25 years later, Seattle still can't get enough of 'Thriller'

25 years later, Seattle still can't get enough of 'Thriller' »Play Video
Hundreds of people performed Michael Jackson's "Thriller" in Pioneer Square on Saturday.
SEATTLE - More than 200 people packed Seattle's Pioneer Square on Saturday for a "thrilling" record attempt.

It was part of "Thrill the World" - an annual worldwide simultaneous dance to Michael Jackson's "Thriller."

Thousands of people in as many as 32 countries around the world learned the dance - and performed it at the same time - but there's no word yet if they broke a world record.

If some of the dancers at Seattle's "Thriller" event appeared more experienced than others, that's because they're part of a local high school club that does just one thing - the dance from that famous video.

Now the team is thrilling everyone - from teachers to toddlers across town.

"We do it because it's fun," says Liz Roberts, Roosevelt High School Thriller Club co-president. "It's a crazy way to express who we are."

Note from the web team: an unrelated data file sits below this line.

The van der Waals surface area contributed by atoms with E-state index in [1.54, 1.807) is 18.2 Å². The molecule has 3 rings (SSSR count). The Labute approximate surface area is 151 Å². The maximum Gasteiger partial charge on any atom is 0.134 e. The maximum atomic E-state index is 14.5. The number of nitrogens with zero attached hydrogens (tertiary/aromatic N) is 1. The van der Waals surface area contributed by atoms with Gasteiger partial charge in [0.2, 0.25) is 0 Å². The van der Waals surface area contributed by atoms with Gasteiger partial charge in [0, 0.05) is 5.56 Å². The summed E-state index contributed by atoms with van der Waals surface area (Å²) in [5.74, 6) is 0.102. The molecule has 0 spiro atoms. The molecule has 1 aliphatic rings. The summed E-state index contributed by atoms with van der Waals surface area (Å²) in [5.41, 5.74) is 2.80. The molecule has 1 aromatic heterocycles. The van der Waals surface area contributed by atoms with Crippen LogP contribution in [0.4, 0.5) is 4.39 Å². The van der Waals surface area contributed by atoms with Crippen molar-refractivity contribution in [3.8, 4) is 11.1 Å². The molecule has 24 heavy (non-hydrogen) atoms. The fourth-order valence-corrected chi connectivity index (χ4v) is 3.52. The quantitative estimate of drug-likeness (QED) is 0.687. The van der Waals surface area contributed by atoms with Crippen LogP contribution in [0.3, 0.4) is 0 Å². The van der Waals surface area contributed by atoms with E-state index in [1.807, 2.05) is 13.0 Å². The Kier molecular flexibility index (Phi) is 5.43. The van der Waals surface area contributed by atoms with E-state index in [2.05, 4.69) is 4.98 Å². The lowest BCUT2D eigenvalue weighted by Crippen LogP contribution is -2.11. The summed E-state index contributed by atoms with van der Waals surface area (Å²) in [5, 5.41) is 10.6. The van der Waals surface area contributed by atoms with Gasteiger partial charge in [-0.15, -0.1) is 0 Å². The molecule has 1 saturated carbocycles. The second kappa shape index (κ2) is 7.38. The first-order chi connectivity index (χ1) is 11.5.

Inspired by the dance, students formed the club last year. They practice for weeks throughout the fall in a Roosevelt High School classroom.

Then they get their rigor mortis going in performances before the public, trading in math class for makeup and transforming into a tribute to the King of Pop.

"It's just still so fun and it brings people together," says Margaret Kahn, Thriller Club founder and co-president. "Everyone knows the dance. Everyone knows the song all over the world."

The students get volunteer hours for this community service, but most say they do it just for the "thrill" of it.

On Friday night, the students shook and slithered into a community center in Ravenna to perform for kids of all ages. Everyone seemed to love the performance - zombie, or not.

Fourteen-year-old Lorenzo Manuel, who plays the role of Michael Jackson, was inspired to join the club after seeing the Michael Jackson movie "This Is It." Manuel learned Michael's moves after watching the film, eventually mastering the illustrious 'Moonwalk.'

"I just feel really good and open. It just makes me feel alive," he says.

All of the students in the club are far too young to have been around when "Thriller" came out more than 25 years ago - but it still strikes a chord with them.

The Roosevelt High School Thriller Club will be performing at events throughout Seattle between now and Halloween.